Pigeon droppings contain ammonia and acids, said chemist Neal Langerman, an officer with the health and safety division of the American Chemical Society. If the dung isn’t washed away, it dries out and turns into a concentrated salt. When water gets in and combines with the salt and ammonia, it creates small electrochemical reactions that rust the steel underneath.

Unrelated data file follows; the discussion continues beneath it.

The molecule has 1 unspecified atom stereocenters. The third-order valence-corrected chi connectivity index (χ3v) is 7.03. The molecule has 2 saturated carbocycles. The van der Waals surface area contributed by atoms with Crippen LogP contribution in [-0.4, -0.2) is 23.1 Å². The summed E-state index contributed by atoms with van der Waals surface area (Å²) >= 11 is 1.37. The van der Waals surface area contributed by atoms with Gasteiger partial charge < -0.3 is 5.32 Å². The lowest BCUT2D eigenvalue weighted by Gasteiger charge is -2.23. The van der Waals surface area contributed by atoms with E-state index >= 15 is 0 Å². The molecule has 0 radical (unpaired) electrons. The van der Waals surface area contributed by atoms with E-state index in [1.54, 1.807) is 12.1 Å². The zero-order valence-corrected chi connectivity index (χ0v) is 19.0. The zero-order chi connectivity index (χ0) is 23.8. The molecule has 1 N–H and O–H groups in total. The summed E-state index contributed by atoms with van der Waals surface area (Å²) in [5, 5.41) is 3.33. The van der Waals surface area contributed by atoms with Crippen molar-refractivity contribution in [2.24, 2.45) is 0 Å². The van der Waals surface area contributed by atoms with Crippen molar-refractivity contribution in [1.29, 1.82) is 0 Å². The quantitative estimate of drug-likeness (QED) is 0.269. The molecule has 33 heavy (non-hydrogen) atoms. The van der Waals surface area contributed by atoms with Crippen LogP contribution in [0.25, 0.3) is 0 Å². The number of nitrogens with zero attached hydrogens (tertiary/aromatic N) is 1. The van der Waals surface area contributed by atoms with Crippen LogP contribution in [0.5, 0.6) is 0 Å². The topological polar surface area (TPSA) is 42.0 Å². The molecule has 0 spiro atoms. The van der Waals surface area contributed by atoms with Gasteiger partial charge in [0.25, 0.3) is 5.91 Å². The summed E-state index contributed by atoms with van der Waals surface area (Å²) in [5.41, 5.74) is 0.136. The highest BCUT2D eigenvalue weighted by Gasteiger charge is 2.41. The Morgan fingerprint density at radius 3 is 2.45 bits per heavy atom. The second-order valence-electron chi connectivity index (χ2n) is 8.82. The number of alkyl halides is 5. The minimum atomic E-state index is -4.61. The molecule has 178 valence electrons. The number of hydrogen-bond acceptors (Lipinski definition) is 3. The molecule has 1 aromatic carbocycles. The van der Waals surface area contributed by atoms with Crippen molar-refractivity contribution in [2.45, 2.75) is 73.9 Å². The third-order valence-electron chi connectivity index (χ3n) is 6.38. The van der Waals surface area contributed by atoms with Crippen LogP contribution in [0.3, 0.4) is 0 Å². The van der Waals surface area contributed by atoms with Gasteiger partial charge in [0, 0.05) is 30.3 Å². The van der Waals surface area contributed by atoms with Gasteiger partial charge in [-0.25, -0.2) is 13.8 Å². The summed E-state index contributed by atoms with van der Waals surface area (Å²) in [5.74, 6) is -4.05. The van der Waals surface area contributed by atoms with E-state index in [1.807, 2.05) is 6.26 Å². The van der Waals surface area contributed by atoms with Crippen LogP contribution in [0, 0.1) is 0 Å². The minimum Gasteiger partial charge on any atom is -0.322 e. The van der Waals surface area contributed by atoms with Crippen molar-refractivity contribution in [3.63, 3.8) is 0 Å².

“Every time you get a little bit of moisture there, you wind up having a little bit of electrochemistry occurring and you wind up with corrosion,” said Langerman. “Over a long term, it might in fact cause structural weaknesses.”
Langerman emphasized that he wasn’t saying pigeon dung factored into the collapse of the 40-year-old bridge. “Let’s let the highway transportation and safety people do their job,” he said.
Pretty interesting stuff!